What is the Pantheon? The best ever. Period.
In Basketball the Pantheon is probably five men: Jordan, Russell, Wilt, Magic, Bird.
Hockey has even less: Gretzky, Lemieux, Howe, Orr.
There is no set number for any given Pantheon - greatness dicates who or what belongs. If something is Pantheon worthy, you will definitely know it.
How then, does one go about putting together The Pantheon for books? Not just any good book can get in, there has to be no doubt whatsoever of pantheon-worthiness. Additionally, the Pantheon is never a large group - but, things can enter or exit depending on the emergence of new worthy additions (think Lebron to the NBA pantheon one day, or Crosby to the NHL one). There must is a strict criteria each book must meet and exceed in order to be considered Pantheon worthy.
1) Incredible from start to finish - A book in the pantheon must be able to draw you in from the opening page and keep you wanting more when you conclude. Upon finishing a Pantheon worthy book, you may feel an incredible desire to open it again and skim through the best parts in the following days.
2) Re-readability - Pantheon books can be read and re-read at least a dozen times and yet must never be boring at any time. Each time you read the book, you must discover something new - or simply marvel at the author's accomplishment.
3) Big Ideas - The books must be more than just the words on the page. They need to be thought provoking but, have to balance the line between "too much info" and "not enough".
4) The "I have to tell everyone I know" conundrum - This happens when the book is so good that you tell everyone you know about it and insist they read it. However, you loved this book so much you are loath to loan them your copy for fear of any damage to the book.
5) An Impact on your reading habits - A pantheon level book will leave you desperate for more - either from the author or on the same subject. Each successive book will be more and more disappointing, eventually leading to the re-reading of the original and the declaration that it is "The Book on that particular subject / genre".
6) Could easily have been longer - Have you ever finished a really good book, and even if it is already a thousand pages felt like you would have kept reading even if it was longer? Or, perhaps you wished that it could continue to go on? Some books are like that. You enjoy every single page and would read 10,000 pages by the author if it was necessary.
Therefore, without further ado, here is my Pantheon:
The Book of Basketball by Bill Simmons - This book reignited a dormant love of Sports books. Simmon's outrageous history of the NBA is a well-written, incredibly detailed dive into the world of professional basketball and everything (literally) that goes along with it. I have re-read sections frequently and counted the days until the paperback was released with "new material". The most comprehensive and illuminating sports book I have ever read. Can he do one for every sport?
Lonesome Dove by Larry McMurty - The best western novel ever written. Despite being 900 pages, could easily have been another, oh, 10,000.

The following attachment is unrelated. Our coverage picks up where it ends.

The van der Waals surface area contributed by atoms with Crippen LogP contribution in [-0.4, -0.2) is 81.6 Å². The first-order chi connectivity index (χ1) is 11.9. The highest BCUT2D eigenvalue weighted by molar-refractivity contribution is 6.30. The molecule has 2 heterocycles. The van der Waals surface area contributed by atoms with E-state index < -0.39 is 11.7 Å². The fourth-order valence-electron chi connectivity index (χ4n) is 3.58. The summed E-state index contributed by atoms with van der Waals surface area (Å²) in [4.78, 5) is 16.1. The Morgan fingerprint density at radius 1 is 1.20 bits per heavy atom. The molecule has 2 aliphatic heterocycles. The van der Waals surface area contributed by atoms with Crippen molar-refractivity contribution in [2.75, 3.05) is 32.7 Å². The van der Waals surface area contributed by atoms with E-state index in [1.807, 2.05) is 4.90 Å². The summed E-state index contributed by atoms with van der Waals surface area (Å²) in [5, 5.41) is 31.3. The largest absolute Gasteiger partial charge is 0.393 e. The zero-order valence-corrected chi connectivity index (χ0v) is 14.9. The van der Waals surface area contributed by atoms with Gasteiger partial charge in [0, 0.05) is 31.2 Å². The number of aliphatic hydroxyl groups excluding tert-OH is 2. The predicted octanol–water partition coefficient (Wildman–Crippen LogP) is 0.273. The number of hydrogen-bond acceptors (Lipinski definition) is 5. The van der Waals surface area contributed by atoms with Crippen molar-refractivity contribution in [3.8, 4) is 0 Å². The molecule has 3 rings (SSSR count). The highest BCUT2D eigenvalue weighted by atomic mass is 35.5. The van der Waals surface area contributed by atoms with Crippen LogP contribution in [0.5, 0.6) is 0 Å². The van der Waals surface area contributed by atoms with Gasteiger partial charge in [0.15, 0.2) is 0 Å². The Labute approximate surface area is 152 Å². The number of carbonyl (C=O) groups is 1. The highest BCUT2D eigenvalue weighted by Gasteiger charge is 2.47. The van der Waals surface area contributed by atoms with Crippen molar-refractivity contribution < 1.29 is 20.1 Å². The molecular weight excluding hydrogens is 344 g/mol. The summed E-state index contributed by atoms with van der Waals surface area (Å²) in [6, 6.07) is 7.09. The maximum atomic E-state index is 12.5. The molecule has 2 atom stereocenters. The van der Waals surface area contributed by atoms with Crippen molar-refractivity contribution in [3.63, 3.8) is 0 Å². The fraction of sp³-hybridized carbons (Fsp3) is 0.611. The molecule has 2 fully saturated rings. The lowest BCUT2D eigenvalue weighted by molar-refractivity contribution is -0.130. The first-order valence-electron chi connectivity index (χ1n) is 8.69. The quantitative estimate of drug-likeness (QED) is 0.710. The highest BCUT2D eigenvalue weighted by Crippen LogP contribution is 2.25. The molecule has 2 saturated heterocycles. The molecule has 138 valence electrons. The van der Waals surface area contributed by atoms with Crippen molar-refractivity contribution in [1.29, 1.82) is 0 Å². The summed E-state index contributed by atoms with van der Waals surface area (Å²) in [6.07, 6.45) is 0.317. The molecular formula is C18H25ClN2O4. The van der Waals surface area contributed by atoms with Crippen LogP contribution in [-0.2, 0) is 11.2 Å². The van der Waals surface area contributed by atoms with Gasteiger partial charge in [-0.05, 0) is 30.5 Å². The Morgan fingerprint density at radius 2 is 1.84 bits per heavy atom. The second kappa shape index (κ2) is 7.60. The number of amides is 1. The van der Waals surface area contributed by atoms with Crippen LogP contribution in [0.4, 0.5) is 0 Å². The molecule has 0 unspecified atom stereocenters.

Shadow Divers by Robert Kurson - The Dwight Gooden 1985 of Non-Fiction books. What do I mean? Gooden's 1985 campaign was the most dominant statistical season in the history of professional baseball...but it came out of nowhere. Yes, he was a good player before and after the season, but never again reached the same level as '85. Kurson came out of magazine journalism to write what may be the best non-fiction account of all time - he will never top his first effort as long as he writes.
American Tabloid by James Ellroy - Everything about this book is Pantheon-worthy. From the signature style to the gripping, conspiracy filled ride through the history of the Kennedy years - this whole package is a tantalizing read.
Monster by Sanyika Shakur - This book changed my life. It made me want to read better books and to better myself. The story is horrifying, violent and downright naueseating at times but shows the flip side of a world few of us understand. The first real account of gang life in Los Angeles.
That's it. Five books. I debated again and again as to the worthiness of other books but decided, for now, to keep it small. What books just missed out?
The Power of the Dog by Don Winslow - Great but not Pantheon-worthy.
Darkness Take My Hand by Dennis Lehane - Powerful, dark and the best serial killer novel ever, but...the awesome twist at the end takes away the re-readability.
A Quiet Flame / The One From the Other by Philip Kerr - Again, either could be Pantheon worthy...but just miss.
The Stand by Stephen King - A worldwide pandemic? Makes for great story-telling, and this is probably the closest of all books to entering the pantheon - maybe after a re-read.
Under the Banner of Heaven by Jon Krakauer - Fantastic book, great re-read but just not quite as good as Shadow Divers / Monster.
The Winds of War / War and Rememberance by Herman Wouk - Pantheon-worthy for sure, maybe on the next pass (Are you getting the fact that the pantheon is ridiculously tough to crack?!).
Sahara by Clive Cussler - The best Cussler is still a book by Clive Cussler. Sure it has more depth than a lot of novels but it does not reach the same scope as other books. Very high on the re-readability scale however.